I enjoy trying new restaurants with friends or family. It’s a fun way to sample new cuisine and spend time catching up with your loved ones. If you’re thinking about becoming vegetarian or vegan and you enjoy eating out like I do, you might be nervous about finding things to eat when you’re out. Here are some tips I’ve put together for Meat-Free Week:

1. Plan Ahead If you have a say in where you’ll get to eat, check out, a great site that lists local veg*n restaurants to your neighborhood. If you aren’t able to eat at restaurant on the Happy Cow list, no worries! Check out the menu of the place you’ll be eating at to learn about the options that fit your dietary needs.

2. Ask Questions Maybe there’s a soup you’d like to try but aren’t sure if it’s made with chicken broth. Don’t be afraid to ask your server if he or she knows more about the ingredients in dishes you’re interested in.

3. Be Flexible Perhaps you don’t see many veg*n options on the menu. You might see a pasta dish with shrimp–ask your server if it’d be possible for you to have that dish made without the shrimp. I’ve asked for many dishes without the meat and usually the restaurant has been very accommodating to my needs. Often times they’ll even offer a substitute for me; extra guacamole, for example, instead of chicken.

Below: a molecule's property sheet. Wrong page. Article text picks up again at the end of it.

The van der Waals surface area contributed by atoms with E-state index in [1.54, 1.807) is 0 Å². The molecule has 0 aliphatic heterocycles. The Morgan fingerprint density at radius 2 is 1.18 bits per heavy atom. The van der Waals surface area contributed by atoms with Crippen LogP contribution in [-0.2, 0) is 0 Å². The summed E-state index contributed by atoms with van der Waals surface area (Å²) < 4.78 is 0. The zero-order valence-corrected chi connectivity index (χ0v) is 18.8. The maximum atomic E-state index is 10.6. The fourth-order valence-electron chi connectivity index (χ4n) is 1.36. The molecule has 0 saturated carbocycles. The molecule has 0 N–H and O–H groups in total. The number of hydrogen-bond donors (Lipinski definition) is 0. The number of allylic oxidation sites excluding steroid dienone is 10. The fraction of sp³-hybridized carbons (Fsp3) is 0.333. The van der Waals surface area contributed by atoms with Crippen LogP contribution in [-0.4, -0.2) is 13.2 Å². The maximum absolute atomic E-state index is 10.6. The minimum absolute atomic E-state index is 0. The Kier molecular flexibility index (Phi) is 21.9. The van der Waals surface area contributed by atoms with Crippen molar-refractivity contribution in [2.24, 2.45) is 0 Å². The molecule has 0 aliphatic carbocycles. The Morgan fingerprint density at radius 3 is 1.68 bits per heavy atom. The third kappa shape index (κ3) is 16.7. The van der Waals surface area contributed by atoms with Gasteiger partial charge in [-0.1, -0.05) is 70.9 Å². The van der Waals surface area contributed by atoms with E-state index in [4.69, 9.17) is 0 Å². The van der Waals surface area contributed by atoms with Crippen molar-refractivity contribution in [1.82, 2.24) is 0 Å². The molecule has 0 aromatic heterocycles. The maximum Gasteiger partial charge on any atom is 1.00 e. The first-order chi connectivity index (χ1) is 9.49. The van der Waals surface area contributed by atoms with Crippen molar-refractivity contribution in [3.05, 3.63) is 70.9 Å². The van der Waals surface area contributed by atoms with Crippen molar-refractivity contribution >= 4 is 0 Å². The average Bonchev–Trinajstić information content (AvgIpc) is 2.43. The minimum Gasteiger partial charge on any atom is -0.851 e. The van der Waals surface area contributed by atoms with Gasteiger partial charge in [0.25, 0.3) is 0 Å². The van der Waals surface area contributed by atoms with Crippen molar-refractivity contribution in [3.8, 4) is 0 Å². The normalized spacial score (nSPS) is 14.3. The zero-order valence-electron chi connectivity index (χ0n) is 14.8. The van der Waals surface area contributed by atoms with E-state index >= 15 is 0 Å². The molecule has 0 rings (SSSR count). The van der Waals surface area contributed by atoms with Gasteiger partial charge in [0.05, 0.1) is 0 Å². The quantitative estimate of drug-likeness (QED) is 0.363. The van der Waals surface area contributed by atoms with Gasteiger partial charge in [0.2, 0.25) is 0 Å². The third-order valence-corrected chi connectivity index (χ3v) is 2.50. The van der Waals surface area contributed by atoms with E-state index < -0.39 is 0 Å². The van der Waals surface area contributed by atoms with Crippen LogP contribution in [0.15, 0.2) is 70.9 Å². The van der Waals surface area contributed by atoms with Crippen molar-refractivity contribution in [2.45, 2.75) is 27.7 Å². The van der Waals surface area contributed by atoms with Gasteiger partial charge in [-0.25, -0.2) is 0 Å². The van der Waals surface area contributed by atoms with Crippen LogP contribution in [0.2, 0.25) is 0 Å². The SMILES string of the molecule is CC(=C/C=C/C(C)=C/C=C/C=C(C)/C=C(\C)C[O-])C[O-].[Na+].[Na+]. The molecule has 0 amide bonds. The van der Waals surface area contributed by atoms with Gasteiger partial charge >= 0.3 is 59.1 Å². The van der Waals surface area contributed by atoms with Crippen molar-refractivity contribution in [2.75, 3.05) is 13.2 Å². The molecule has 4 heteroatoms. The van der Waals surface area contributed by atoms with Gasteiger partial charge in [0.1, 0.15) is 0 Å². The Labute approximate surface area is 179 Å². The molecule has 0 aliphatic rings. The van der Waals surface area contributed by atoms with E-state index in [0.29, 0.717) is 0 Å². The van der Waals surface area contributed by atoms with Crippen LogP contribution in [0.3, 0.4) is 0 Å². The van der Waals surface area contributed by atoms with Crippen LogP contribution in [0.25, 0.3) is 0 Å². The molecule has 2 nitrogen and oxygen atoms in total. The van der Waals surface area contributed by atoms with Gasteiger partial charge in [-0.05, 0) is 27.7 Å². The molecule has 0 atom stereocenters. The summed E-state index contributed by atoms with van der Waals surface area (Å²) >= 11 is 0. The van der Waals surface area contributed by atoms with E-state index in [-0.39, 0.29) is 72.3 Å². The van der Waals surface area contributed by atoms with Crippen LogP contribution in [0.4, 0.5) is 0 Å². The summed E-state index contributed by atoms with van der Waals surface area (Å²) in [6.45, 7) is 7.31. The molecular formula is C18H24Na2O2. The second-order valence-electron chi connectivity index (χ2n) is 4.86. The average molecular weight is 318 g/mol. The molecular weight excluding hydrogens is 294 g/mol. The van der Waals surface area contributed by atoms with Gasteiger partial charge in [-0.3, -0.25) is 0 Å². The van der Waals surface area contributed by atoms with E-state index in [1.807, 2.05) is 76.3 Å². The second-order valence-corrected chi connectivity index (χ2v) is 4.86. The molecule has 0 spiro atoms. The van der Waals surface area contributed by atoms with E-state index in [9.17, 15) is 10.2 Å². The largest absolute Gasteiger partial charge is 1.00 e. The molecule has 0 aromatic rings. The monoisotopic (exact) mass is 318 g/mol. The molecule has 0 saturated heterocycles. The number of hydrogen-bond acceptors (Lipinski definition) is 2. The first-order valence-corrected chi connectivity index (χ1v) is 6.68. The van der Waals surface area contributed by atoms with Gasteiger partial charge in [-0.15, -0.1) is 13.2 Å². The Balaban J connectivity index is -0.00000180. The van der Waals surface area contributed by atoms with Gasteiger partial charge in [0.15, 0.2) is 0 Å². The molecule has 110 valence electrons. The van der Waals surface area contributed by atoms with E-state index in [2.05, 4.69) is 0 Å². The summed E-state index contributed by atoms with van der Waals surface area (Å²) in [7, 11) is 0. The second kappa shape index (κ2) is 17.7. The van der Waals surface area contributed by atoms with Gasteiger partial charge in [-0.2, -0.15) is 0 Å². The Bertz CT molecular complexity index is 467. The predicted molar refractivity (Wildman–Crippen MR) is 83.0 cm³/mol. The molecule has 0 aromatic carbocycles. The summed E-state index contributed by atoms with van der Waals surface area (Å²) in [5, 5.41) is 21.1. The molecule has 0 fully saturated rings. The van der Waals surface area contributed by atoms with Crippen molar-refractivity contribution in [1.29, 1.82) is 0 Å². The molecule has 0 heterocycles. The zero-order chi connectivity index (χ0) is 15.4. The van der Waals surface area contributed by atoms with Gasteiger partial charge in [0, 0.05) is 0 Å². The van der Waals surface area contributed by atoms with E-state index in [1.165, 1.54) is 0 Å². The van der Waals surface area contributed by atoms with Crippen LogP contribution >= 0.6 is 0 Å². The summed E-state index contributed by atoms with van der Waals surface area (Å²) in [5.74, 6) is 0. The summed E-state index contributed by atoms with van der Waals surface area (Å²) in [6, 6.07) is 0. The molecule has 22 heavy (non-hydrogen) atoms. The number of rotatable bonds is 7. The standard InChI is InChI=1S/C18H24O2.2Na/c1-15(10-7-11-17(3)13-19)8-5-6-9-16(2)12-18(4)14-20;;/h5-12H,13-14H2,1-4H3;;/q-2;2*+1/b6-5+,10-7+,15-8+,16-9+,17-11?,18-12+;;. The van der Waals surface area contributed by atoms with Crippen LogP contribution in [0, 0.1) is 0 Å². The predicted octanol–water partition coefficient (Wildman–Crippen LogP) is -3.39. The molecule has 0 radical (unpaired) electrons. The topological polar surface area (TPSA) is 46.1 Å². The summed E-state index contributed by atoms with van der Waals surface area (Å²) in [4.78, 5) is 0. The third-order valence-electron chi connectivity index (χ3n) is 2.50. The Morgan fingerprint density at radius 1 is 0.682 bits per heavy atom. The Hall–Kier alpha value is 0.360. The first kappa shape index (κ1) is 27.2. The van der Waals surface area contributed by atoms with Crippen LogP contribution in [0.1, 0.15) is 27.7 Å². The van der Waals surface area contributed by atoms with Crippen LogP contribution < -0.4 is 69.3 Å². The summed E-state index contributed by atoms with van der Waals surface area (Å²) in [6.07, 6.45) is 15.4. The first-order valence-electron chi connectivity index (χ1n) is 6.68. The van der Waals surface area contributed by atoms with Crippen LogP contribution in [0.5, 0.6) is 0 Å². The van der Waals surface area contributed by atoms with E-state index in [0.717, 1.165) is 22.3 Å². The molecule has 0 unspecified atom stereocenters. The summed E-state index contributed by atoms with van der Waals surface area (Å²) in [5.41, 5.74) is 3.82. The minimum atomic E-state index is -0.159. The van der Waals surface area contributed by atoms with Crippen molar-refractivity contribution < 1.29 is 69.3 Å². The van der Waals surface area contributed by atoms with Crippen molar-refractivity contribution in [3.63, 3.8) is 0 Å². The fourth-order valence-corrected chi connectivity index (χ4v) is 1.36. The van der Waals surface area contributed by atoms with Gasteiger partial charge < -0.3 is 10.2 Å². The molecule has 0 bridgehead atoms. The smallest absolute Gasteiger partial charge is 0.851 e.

4. Eat Something Beforehand If your friends are celebrating a birthday at a steakhouse, it may be difficult to find a filling meal option. In cases where I know I’m unlikely to find something I can eat, I try to eat a healthy meal before joining the festivities. That way, I still get to enjoy great company, and perhaps dessert, without feeling left out.

enjoying a full plate of dessert

enjoying a full plate of dessert

Eating out with people you love is always fun. With a little planning, being a vegetarian or vegan shouldn’t hold you back from trying out new foods and spending time with friends and family.  Do you have any tips for making sure you’ll have something to eat when you’re exploring a new restaurant?

A Quote for Tuesday

“We don’t inherit the earth from our ancestors; we borrow it from our children.” –author unknown

This is one of my most favorite quotes and I thought Meat-Free Week would be an excellent time to share it with you. A lot people are understandably surprised to find out I’ve never eaten meat (or chicken or fish). They ask, don’t you want to just taste it now that you’re an adult and can make your own non-veg choices? You’re missing out on so much, they tell me.

When I see images of polar bears struggling to stay afloat on rapidly melting icebergs, my heart hurts. The Nature Conservancy predicts that in one hundred years—in our children’s and grandchildren’s lifetime—polar bears will probably become extinct due to loss of ice in the Arctic. The polar bear is just one example of an animal struggling for survival. Climate change impacts species’ habitats around the world and threatens their future existence.